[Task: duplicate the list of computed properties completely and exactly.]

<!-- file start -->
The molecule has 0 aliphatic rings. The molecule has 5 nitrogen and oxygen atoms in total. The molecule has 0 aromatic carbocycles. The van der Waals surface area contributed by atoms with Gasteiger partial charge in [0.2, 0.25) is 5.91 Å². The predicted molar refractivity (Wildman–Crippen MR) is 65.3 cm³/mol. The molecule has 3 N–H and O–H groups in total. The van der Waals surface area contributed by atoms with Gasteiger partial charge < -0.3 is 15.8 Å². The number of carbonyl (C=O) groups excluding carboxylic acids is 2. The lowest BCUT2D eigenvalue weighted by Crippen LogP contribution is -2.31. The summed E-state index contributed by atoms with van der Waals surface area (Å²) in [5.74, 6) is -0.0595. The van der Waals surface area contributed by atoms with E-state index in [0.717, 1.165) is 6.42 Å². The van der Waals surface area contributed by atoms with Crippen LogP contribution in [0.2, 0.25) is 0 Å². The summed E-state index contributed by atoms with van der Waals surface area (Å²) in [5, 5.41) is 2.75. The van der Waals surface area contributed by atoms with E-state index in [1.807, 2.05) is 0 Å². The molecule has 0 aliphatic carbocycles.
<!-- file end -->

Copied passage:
The molecule has 0 aliphatic rings. The molecule has 5 nitrogen and oxygen atoms in total. The molecule has 0 aromatic carbocycles. The van der Waals surface area contributed by atoms with Gasteiger partial charge in [0.2, 0.25) is 5.91 Å². The predicted molar refractivity (Wildman–Crippen MR) is 65.3 cm³/mol. The molecule has 3 N–H and O–H groups in total. The van der Waals surface area contributed by atoms with Gasteiger partial charge < -0.3 is 15.8 Å². The number of carbonyl (C=O) groups excluding carboxylic acids is 2. The lowest BCUT2D eigenvalue weighted by Crippen LogP contribution is -2.31. The summed E-state index contributed by atoms with van der Waals surface area (Å²) in [5.74, 6) is -0.0595. The van der Waals surface area contributed by atoms with E-state index in [0.717, 1.165) is 6.42 Å². The van der Waals surface area contributed by atoms with Crippen LogP contribution in [0.2, 0.25) is 0 Å². The summed E-state index contributed by atoms with van der Waals surface area (Å²) in [5, 5.41) is 2.75. The van der Waals surface area contributed by atoms with E-state index in [1.807, 2.05) is 0 Å². The molecule has 0 aliphatic carbocycles.